Kepler Space Telescope has been watching 150,000 stars – seeking the slight dimming and brightening patterns that indicate orbiting planets. But maybe, possibly, they found something more exciting.
Citizen Scientists Better than Computer Algorithm
“Since human eyes and minds are unsurpassed in certain sorts of pattern recognition, citizen scientists from Planet Hunters examine the data. They’ve found a weird pattern that suggests a big mess of matter circling the star, in tight formation.”
After discarding various possibilities, the only natural explanation is that a second star passed recently (as the universe considers time) and sent a flood of comets inwards. Which still seems unlikely.
This opens the door to other unlikely suggestions.
Researchers involved with SETI (Search for Extraterrestrial Intelligence) “long suggested that we might be able to detect distant extraterrestrial civilizations by looking for enormous technological artifacts orbiting other stars… The unusual star’s light pattern is consistent with a ‘swarm of megastructures,’ perhaps stellar-light collectors, technology designed to catch energy from the star.” Not quite a Dyson Sphere, but maybe a step towards it.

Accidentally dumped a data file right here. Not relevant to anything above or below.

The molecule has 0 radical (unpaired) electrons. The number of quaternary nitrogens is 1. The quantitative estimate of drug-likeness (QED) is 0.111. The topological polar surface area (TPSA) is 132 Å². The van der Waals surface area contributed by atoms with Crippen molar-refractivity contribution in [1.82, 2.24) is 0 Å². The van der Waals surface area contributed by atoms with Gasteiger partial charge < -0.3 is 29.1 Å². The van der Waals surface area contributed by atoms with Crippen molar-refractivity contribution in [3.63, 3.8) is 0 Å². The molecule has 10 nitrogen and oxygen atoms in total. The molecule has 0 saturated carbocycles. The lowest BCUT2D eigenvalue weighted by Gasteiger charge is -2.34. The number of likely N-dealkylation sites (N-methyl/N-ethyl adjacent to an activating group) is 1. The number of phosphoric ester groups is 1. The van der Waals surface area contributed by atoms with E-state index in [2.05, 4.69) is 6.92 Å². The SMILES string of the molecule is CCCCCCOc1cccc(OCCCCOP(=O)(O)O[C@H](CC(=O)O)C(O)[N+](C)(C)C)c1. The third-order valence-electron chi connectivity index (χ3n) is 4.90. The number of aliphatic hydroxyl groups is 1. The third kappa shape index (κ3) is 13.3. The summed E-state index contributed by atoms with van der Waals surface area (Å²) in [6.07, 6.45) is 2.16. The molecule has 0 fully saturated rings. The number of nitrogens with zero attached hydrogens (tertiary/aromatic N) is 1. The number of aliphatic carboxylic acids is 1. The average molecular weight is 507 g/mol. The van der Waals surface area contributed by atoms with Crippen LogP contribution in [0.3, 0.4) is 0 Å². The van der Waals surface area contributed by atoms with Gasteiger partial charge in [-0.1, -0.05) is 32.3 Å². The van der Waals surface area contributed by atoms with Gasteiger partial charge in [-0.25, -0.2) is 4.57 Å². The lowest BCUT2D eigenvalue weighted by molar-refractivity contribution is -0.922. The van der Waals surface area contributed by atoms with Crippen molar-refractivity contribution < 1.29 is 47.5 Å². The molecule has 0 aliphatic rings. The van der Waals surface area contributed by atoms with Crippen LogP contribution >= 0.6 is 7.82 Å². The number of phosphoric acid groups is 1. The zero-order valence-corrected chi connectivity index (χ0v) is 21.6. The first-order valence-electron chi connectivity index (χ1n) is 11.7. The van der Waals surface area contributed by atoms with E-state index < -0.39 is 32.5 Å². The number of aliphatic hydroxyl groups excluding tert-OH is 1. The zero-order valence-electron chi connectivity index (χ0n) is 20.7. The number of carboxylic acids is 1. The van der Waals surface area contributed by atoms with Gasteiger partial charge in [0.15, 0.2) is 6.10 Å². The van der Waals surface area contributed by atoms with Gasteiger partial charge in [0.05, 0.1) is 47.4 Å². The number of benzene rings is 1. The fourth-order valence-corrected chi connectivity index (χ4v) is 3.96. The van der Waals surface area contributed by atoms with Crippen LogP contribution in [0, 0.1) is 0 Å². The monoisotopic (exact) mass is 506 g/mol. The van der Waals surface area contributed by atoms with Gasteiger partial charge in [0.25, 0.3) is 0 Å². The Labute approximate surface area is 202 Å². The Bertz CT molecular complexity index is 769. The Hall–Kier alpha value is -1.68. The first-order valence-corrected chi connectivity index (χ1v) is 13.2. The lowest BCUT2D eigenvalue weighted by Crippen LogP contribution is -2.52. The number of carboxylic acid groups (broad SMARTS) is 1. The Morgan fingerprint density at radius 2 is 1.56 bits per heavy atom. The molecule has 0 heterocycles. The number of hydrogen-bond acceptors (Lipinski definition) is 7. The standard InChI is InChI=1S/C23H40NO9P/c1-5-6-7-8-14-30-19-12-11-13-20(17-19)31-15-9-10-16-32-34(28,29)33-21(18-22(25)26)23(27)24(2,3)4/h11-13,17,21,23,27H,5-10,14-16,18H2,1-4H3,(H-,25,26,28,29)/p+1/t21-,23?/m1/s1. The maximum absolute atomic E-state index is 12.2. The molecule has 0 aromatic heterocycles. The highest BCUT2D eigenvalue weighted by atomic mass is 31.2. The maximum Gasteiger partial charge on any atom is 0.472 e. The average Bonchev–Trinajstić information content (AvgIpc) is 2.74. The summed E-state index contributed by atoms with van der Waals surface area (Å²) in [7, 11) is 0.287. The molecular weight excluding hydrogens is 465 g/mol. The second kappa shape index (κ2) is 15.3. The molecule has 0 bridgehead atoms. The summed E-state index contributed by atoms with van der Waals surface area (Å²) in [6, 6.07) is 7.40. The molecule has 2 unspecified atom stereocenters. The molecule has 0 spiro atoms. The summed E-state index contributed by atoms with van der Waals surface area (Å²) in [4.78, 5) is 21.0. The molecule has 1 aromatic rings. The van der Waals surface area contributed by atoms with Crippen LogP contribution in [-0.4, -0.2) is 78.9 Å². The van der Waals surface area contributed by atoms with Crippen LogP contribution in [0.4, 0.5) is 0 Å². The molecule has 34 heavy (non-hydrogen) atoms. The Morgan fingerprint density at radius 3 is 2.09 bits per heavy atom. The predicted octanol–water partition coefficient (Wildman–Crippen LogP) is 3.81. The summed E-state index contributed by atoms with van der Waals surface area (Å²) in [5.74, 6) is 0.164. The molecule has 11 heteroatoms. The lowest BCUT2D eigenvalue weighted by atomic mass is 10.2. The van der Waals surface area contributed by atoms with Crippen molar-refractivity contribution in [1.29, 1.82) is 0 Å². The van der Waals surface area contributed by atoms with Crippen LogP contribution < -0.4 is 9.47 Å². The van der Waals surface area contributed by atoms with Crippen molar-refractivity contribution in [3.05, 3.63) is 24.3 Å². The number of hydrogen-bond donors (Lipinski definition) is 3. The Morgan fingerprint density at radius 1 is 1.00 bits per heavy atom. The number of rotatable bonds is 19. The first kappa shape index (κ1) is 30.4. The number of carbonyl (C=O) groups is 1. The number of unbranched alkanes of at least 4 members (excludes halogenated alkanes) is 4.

SETI plans to point a radio telescope at the unusual star to listen for signals consistent with technological activity, and to follow up with the Very Large Array (VLA) in New Mexico if anything sounds promising.
OMG – could it happen in my lifetime?
Could I know, for sure, we are not alone?
I get chills, which is appropriate. Assuming all goes well, the first observation would take place in January – my North American winter. Until then I can only watch dark space near Cygnus – the star is too faint to see naked-eye – and wonder.
Thanks to theatlantic.com